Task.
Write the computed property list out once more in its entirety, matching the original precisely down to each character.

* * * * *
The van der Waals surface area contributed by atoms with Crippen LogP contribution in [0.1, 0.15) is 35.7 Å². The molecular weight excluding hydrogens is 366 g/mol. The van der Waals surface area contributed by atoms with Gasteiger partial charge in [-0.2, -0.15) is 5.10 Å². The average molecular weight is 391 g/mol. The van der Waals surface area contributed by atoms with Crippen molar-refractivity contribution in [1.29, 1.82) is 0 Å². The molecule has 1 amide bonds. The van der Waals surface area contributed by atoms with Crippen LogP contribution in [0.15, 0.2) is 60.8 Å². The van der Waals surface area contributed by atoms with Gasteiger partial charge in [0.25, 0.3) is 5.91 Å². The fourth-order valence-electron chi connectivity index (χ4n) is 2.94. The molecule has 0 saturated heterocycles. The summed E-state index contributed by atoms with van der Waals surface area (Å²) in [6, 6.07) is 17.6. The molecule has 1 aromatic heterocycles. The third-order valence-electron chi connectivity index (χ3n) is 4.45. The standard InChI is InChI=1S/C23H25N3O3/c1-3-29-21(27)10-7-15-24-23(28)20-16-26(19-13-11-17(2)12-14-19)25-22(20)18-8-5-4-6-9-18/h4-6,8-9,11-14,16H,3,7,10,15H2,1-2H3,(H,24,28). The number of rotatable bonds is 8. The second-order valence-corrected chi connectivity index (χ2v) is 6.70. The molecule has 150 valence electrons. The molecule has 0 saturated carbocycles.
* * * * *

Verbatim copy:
The van der Waals surface area contributed by atoms with Crippen LogP contribution in [0.1, 0.15) is 35.7 Å². The molecular weight excluding hydrogens is 366 g/mol. The van der Waals surface area contributed by atoms with Gasteiger partial charge in [-0.2, -0.15) is 5.10 Å². The average molecular weight is 391 g/mol. The van der Waals surface area contributed by atoms with Crippen molar-refractivity contribution in [1.29, 1.82) is 0 Å². The molecule has 1 amide bonds. The van der Waals surface area contributed by atoms with Crippen LogP contribution in [0.15, 0.2) is 60.8 Å². The van der Waals surface area contributed by atoms with Gasteiger partial charge in [0.25, 0.3) is 5.91 Å². The fourth-order valence-electron chi connectivity index (χ4n) is 2.94. The molecule has 0 saturated heterocycles. The summed E-state index contributed by atoms with van der Waals surface area (Å²) in [6, 6.07) is 17.6. The molecule has 1 aromatic heterocycles. The third-order valence-electron chi connectivity index (χ3n) is 4.45. The standard InChI is InChI=1S/C23H25N3O3/c1-3-29-21(27)10-7-15-24-23(28)20-16-26(19-13-11-17(2)12-14-19)25-22(20)18-8-5-4-6-9-18/h4-6,8-9,11-14,16H,3,7,10,15H2,1-2H3,(H,24,28). The number of rotatable bonds is 8. The second-order valence-corrected chi connectivity index (χ2v) is 6.70. The molecule has 150 valence electrons. The molecule has 0 saturated carbocycles.